The attack that took down Twitter Dec. 17 used legitimate credentials to log in and redirect Twitter.com to a site purporting to be under the control of the Iranian Cyber Army. The incident underscores the importance for businesses of keeping an eye on DNS security.
New details about the attack
that disrupted Twitter Dec. 17
have begun to emerge.
According to Twitter, the DNS (Domain Name System) settings for Twitter.com
were hijacked, resulting in roughly 80 percent of the traffic from the site
being redirected elsewhere from 9:46 p.m.
to 11 p.m. PST.
Apparently, the attackers got their hands on a valid set of Twitter
credentials and used them to compromise the DNS records. A spokesperson for
Dyn, the DNS company that services Twitter,
an authenticated user logged into the Dynect platform and redirected the site.
None of Dyn's other customers were affected, the spokesperson said.
"During the attack, we were in direct contact with our DNS provider,
Dynect (Dyn)," blogged Twitter
co-founder Biz Stone.
"We worked closely to reset our DNS as quickly
as possible. The motive for this attack appears to have been focused on
defacing our site, not aimed at users-
don't believe any accounts were compromised."
Twitter users were redirected to a page that read: "Iranian
Cyber Army ... This Website Has Been Hacked by Iranian
The attack put a spotlight on DNS
According to Rick Howard, director of security intelligence at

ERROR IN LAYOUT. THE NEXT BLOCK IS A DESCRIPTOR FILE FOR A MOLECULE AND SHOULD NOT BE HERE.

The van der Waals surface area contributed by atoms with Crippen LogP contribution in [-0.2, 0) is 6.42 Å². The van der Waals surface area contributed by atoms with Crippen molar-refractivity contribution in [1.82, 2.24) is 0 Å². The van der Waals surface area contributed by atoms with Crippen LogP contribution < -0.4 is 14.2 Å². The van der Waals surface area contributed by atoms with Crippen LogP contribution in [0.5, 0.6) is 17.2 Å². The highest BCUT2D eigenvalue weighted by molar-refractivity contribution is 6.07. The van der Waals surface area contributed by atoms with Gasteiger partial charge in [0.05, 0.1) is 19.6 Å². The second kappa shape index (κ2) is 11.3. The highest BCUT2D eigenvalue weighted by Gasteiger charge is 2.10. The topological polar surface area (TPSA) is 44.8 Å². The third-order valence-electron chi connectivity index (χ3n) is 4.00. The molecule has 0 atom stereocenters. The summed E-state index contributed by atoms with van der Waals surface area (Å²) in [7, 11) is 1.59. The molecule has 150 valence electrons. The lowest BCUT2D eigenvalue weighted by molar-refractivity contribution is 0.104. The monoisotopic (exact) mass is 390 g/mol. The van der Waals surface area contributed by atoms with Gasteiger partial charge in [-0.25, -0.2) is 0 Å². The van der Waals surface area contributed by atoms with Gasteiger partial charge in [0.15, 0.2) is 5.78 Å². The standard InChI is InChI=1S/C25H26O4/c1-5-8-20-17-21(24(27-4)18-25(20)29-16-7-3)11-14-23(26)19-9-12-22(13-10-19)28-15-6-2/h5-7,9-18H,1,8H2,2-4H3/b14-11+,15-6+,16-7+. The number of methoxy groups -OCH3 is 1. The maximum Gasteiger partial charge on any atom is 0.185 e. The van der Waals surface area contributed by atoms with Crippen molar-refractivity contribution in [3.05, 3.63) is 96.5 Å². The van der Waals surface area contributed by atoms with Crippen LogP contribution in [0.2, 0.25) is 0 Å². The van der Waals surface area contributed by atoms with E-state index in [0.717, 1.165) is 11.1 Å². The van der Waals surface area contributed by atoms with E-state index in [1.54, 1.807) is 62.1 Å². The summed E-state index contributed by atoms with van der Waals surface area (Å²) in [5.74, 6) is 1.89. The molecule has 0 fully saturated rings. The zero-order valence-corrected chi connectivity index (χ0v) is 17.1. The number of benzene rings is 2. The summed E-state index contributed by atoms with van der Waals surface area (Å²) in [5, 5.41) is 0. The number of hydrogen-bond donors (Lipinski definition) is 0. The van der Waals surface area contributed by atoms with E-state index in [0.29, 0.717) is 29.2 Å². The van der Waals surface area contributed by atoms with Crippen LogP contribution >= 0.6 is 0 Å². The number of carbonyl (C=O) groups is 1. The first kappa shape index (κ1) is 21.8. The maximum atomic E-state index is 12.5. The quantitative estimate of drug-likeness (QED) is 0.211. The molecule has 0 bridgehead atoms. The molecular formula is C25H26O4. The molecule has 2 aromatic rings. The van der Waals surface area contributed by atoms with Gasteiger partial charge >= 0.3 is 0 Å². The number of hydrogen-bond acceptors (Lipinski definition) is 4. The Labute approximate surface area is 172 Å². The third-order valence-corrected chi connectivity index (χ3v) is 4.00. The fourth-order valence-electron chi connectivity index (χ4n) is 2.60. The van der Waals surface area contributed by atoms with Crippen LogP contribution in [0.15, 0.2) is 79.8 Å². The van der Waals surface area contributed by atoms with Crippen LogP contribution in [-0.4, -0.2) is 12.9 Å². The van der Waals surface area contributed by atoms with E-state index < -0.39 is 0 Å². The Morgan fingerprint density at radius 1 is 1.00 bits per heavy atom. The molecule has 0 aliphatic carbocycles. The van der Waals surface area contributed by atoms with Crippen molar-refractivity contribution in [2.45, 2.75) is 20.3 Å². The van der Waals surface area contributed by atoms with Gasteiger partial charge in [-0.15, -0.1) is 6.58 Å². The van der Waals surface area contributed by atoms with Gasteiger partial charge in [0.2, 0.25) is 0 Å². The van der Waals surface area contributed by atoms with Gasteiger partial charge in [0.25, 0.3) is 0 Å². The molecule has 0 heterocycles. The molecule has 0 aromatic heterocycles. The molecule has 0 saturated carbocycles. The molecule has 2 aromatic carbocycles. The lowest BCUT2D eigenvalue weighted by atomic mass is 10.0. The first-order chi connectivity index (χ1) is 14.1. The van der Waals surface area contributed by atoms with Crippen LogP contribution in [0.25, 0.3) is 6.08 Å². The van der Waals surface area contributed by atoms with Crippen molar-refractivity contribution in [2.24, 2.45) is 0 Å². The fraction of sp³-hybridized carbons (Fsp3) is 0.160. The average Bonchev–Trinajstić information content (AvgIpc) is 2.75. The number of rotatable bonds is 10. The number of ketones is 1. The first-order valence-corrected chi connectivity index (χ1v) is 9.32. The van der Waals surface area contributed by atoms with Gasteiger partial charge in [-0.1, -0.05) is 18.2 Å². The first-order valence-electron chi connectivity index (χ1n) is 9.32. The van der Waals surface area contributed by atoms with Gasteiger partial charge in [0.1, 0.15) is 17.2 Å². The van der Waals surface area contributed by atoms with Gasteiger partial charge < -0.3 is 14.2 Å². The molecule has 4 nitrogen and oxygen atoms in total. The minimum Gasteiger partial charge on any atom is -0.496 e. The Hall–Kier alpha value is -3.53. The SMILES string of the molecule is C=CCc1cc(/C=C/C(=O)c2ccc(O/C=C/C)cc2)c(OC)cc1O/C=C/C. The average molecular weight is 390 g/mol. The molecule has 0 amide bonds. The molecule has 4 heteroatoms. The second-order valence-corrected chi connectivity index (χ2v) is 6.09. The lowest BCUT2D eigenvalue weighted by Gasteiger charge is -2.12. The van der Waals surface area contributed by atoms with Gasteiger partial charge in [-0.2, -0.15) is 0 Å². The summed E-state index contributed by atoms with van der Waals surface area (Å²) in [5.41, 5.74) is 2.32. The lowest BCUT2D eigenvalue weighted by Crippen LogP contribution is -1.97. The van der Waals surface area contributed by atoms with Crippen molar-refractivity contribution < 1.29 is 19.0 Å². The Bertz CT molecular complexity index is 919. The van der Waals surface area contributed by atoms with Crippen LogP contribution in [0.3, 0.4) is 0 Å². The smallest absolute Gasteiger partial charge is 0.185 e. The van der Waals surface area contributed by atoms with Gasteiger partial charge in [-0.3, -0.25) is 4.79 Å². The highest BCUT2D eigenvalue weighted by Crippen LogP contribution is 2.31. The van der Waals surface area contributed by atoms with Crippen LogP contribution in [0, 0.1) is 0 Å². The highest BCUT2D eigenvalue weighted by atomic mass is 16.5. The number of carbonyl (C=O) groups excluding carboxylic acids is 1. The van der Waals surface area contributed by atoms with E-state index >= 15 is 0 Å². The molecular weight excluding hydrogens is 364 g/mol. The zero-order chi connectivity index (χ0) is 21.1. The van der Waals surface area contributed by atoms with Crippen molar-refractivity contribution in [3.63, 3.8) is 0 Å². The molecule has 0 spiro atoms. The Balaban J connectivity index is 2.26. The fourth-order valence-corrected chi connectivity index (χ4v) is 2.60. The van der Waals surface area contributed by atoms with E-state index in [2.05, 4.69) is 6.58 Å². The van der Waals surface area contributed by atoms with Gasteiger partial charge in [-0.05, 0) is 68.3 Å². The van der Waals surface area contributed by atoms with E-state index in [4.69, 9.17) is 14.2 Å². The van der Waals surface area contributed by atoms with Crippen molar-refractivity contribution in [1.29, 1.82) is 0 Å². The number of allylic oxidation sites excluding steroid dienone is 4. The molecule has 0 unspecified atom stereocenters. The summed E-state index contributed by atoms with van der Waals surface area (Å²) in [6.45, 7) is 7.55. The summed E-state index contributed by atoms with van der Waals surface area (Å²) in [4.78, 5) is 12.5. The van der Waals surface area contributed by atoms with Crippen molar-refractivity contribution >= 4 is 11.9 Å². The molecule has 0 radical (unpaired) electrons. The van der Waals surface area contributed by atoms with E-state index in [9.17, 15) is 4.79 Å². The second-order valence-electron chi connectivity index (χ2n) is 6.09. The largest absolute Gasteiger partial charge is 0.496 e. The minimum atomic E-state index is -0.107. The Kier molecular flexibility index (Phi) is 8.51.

VeriSign iDefense, DNS is often overlooked from a security perspective in favor
of application and operating system vulnerabilities, though in his opinion
enterprises are less likely to allow recursive DNS queries than a few years ago
due to increased awareness of the problems
that can arise.
"Few [enterprises] have in-house DNS experts or dedicated staff, yet
nearly all their Internet communication heavily relies on the DNS system,"
"Basic DNS monitoring is sorely lacking," he continued. "While
enterprises may monitor DNS availability, and are increasingly aware of DDoS [distributed
denial of service] attacks targeting domain name servers, simple monitoring for
DNS integrity is often overlooked. Enterprises should also pay attention to the
rollout of DNSSEC, which mitigates some attacks, but is not yet widely
Enterprise DNS services will come under more pressure as targeted attacks
against businesses and governments increase, said Ray Dickenson, CTO
"Motivations for criminals and other malicious operators to attack
companies include stealing intellectual property and cyber-extortion that
involves threats to reveal sensitive information or otherwise embarrass a
company or brand unless money is paid," Dickenson said.
When it comes to popular Web
2.0 sites like Twitter,
it can be expected that attackers will increasingly
paint a bull's-eye on them as a means of spreading political messages, noted
Dave Marcus, director of Security Research and Communications at McAfee.
"The larger trend behind this attack is hacktivism-activist groups want
millions of people across the world to see their message, and this time they
did it by architecting a redirect on Twitter, causing the Website to suffer
downtime," Marcus said.